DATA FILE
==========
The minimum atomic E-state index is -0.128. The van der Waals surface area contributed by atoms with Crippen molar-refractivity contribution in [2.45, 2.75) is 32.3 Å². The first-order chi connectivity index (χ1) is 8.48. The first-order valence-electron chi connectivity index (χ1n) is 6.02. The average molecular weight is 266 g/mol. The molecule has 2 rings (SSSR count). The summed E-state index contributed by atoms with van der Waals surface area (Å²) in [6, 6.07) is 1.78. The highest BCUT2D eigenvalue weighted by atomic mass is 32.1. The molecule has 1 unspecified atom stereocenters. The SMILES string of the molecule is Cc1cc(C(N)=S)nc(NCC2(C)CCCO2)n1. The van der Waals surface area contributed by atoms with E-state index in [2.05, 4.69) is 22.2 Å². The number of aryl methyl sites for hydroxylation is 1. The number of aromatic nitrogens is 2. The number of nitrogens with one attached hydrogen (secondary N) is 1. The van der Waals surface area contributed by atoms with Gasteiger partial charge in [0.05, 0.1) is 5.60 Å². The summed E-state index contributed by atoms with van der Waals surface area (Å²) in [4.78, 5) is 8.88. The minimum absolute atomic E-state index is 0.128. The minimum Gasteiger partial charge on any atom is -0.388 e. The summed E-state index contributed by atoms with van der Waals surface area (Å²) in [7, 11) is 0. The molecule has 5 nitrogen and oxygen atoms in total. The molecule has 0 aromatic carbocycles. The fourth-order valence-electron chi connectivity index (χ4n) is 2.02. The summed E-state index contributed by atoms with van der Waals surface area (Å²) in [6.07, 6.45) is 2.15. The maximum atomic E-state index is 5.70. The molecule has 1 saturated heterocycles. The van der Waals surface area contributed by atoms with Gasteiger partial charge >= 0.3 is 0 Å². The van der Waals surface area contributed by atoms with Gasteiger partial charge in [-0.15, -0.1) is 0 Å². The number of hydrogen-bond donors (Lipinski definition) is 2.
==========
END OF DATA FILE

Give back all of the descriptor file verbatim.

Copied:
The minimum atomic E-state index is -0.128. The van der Waals surface area contributed by atoms with Crippen molar-refractivity contribution in [2.45, 2.75) is 32.3 Å². The first-order chi connectivity index (χ1) is 8.48. The first-order valence-electron chi connectivity index (χ1n) is 6.02. The average molecular weight is 266 g/mol. The molecule has 2 rings (SSSR count). The summed E-state index contributed by atoms with van der Waals surface area (Å²) in [6, 6.07) is 1.78. The highest BCUT2D eigenvalue weighted by atomic mass is 32.1. The molecule has 1 unspecified atom stereocenters. The SMILES string of the molecule is Cc1cc(C(N)=S)nc(NCC2(C)CCCO2)n1. The van der Waals surface area contributed by atoms with E-state index in [2.05, 4.69) is 22.2 Å². The number of aryl methyl sites for hydroxylation is 1. The number of aromatic nitrogens is 2. The number of nitrogens with one attached hydrogen (secondary N) is 1. The van der Waals surface area contributed by atoms with Gasteiger partial charge in [0.05, 0.1) is 5.60 Å². The summed E-state index contributed by atoms with van der Waals surface area (Å²) in [4.78, 5) is 8.88. The minimum absolute atomic E-state index is 0.128. The minimum Gasteiger partial charge on any atom is -0.388 e. The summed E-state index contributed by atoms with van der Waals surface area (Å²) in [7, 11) is 0. The molecule has 5 nitrogen and oxygen atoms in total. The molecule has 0 aromatic carbocycles. The fourth-order valence-electron chi connectivity index (χ4n) is 2.02. The summed E-state index contributed by atoms with van der Waals surface area (Å²) in [6.07, 6.45) is 2.15. The maximum atomic E-state index is 5.70. The molecule has 1 saturated heterocycles. The van der Waals surface area contributed by atoms with Gasteiger partial charge >= 0.3 is 0 Å². The van der Waals surface area contributed by atoms with Gasteiger partial charge in [-0.15, -0.1) is 0 Å². The number of hydrogen-bond donors (Lipinski definition) is 2.